If individuals die with limited assets, the state of Pennsylvania has laws specific to their estate situation in order to ease access to the estate for the family, rather than going through the process of raising an estate at the Office of Register of Wills. This can greatly ease the estate process for the families of deceased persons with small estates and specific assets who did not have a will.
An employer, for example, can pay wages or benefits up to $5,000 to the family of the deceased, including father, mother, any child, or sibling if they are a resident of Pennsylvania. Banks and other credit unions can provide funds to the same family members as long as the accounts to do equal more than $3,500. If the amount surpasses this, Letters Testamentary or Letters of Administration will be necessary in order to access the funds.
The family member who received the funds must prove to the bank that funeral arrangements have been made, either with an affidavit from the funeral director or with a paid funeral bill. Additionally, in cases where the decedent was in a nursing home or otherwise receiving medical assistance benefits, the facility may pay the balance to the same family members after the payment of funeral expenses.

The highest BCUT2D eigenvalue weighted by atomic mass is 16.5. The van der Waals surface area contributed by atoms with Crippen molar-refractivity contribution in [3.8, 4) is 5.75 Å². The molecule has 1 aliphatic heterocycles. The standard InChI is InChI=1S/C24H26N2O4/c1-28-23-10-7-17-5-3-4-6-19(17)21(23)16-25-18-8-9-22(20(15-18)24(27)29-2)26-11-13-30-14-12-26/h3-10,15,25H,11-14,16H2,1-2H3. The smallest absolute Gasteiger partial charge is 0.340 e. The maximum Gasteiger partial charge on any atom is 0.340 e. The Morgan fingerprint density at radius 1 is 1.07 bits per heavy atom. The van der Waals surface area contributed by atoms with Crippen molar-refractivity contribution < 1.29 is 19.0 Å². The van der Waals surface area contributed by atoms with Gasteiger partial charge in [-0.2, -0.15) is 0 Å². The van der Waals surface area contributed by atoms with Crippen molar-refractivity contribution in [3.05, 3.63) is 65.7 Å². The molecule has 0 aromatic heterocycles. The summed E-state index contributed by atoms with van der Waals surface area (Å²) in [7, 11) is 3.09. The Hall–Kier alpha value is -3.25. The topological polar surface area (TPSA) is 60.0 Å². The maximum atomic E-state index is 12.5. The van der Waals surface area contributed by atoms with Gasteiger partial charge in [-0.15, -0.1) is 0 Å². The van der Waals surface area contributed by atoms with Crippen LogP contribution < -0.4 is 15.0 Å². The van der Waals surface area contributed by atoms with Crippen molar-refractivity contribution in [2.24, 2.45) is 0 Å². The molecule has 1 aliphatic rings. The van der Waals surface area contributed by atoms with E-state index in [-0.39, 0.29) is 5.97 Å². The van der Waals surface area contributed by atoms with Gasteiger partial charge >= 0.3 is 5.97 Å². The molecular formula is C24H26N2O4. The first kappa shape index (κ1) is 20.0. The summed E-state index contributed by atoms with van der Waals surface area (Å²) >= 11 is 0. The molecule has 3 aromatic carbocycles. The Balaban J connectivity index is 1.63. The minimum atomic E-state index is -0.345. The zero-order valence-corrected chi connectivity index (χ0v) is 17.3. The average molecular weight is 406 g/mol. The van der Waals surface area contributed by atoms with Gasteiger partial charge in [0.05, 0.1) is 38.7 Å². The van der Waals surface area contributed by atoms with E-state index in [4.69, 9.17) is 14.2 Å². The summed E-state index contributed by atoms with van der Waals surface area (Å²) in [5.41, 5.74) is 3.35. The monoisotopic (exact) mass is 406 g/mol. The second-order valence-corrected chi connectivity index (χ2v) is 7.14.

Wills and testaments are not necessary for people with small estates; however, there are many details to take into consideration in each of these cases. It is always better to plan for the worst than to risk that your loved ones will not have simple access to your assets. Working with an experienced estate planning attorney, even for people with limited assets, can guarantee that loved ones are not distracted during the grieving process.
Source: The Pocono Record, "State laws ease access to deceased's estate," Lori J. Cerato, Oct. 3, 2012